Continuing the ascent [on the heinrich-heine-wanderweg from ilsenburg to the brocken summit], which changes every moment from rocks and streams to the quiet and solitude of the dark pine and firs – now walking on a carpet of living moss or dead fir cones; now coming upon a little garden of wild flowers, red, white, and blue, under our feet, with red berries, Alpine roses, and blue forget-me-nots, purple heath in the distance, and above our heads mosses and creepers growing round projecting boulders, – we come suddenly upon a little plantation of toy fir-trees, from for to six inches high, railed off like a miniature park – a nursery for forests for our great-grandchildren to walk in, when the trees above our heads are turned into the eaves and gables of towns. No one touches these plantations,which are to be seen on the mountain-side in various sizes. Planted out wider year by year as they grow larger, until they spread into a living forest. This it is, as we said, that gives the formal and artificial appearance to so many of the walks in the Harz, […].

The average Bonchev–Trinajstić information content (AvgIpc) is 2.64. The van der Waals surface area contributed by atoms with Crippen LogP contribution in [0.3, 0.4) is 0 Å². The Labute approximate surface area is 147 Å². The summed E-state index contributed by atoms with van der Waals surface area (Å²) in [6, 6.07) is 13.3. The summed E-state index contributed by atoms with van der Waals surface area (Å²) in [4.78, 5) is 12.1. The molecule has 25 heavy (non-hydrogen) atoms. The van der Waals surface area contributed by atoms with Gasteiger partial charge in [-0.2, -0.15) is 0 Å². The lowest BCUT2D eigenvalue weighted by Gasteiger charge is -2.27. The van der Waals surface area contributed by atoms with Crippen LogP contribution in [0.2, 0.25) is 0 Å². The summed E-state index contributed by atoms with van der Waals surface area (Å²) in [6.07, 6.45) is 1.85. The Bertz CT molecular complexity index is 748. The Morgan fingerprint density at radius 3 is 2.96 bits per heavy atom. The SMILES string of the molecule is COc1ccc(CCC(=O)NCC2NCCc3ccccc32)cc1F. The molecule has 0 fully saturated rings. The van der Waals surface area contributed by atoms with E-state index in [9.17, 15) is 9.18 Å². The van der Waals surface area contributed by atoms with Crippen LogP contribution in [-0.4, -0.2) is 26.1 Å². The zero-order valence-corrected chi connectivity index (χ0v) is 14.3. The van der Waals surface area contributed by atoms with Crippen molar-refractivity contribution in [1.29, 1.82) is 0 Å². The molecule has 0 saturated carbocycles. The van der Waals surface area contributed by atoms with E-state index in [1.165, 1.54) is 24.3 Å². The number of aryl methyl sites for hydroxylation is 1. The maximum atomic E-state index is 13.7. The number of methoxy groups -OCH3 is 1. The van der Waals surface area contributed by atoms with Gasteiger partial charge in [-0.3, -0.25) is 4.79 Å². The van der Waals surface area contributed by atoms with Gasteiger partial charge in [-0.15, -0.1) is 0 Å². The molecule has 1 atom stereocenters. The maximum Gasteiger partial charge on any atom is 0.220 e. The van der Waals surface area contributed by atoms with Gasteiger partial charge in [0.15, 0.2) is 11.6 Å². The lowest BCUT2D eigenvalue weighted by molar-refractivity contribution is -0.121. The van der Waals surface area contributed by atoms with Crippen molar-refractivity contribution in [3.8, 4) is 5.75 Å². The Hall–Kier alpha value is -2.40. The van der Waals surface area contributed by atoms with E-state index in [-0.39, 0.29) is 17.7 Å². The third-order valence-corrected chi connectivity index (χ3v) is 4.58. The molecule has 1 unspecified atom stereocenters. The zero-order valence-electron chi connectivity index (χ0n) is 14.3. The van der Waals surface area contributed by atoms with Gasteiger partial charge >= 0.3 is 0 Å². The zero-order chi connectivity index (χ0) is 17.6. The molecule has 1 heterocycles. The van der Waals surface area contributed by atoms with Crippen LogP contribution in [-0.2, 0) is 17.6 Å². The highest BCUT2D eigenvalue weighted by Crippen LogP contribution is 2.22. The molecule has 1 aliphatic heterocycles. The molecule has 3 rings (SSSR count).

henry blackburn, ‚the harz mountains: a tour in the toy country‘, london, 1873.